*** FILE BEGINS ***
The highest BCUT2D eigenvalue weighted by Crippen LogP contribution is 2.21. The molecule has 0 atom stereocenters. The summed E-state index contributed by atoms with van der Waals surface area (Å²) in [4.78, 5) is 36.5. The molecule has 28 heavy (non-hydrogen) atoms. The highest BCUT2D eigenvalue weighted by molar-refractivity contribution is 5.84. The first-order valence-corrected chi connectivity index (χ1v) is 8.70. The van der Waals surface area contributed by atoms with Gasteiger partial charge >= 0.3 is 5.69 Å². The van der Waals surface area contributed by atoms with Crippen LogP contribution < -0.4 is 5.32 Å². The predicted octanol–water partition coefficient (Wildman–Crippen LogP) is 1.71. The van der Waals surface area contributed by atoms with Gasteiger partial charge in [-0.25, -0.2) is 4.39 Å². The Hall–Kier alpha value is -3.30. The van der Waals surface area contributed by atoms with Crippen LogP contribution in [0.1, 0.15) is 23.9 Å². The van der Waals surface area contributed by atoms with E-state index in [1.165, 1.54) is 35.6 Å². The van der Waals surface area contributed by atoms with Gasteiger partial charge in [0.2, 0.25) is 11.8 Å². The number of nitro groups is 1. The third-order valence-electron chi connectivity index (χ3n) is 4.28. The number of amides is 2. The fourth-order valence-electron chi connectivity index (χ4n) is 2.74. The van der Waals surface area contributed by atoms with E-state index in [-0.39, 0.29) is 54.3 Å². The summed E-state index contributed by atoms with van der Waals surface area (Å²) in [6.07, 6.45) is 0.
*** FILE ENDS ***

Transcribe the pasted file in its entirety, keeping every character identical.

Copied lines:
The highest BCUT2D eigenvalue weighted by Crippen LogP contribution is 2.21. The molecule has 0 atom stereocenters. The summed E-state index contributed by atoms with van der Waals surface area (Å²) in [4.78, 5) is 36.5. The molecule has 28 heavy (non-hydrogen) atoms. The highest BCUT2D eigenvalue weighted by molar-refractivity contribution is 5.84. The first-order valence-corrected chi connectivity index (χ1v) is 8.70. The van der Waals surface area contributed by atoms with Gasteiger partial charge >= 0.3 is 5.69 Å². The van der Waals surface area contributed by atoms with Crippen LogP contribution < -0.4 is 5.32 Å². The predicted octanol–water partition coefficient (Wildman–Crippen LogP) is 1.71. The van der Waals surface area contributed by atoms with Gasteiger partial charge in [-0.25, -0.2) is 4.39 Å². The Hall–Kier alpha value is -3.30. The van der Waals surface area contributed by atoms with Crippen LogP contribution in [0.1, 0.15) is 23.9 Å². The van der Waals surface area contributed by atoms with E-state index in [1.165, 1.54) is 35.6 Å². The van der Waals surface area contributed by atoms with Gasteiger partial charge in [0.2, 0.25) is 11.8 Å². The number of nitro groups is 1. The third-order valence-electron chi connectivity index (χ3n) is 4.28. The number of amides is 2. The fourth-order valence-electron chi connectivity index (χ4n) is 2.74. The van der Waals surface area contributed by atoms with E-state index in [-0.39, 0.29) is 54.3 Å². The summed E-state index contributed by atoms with van der Waals surface area (Å²) in [6.07, 6.45) is 0.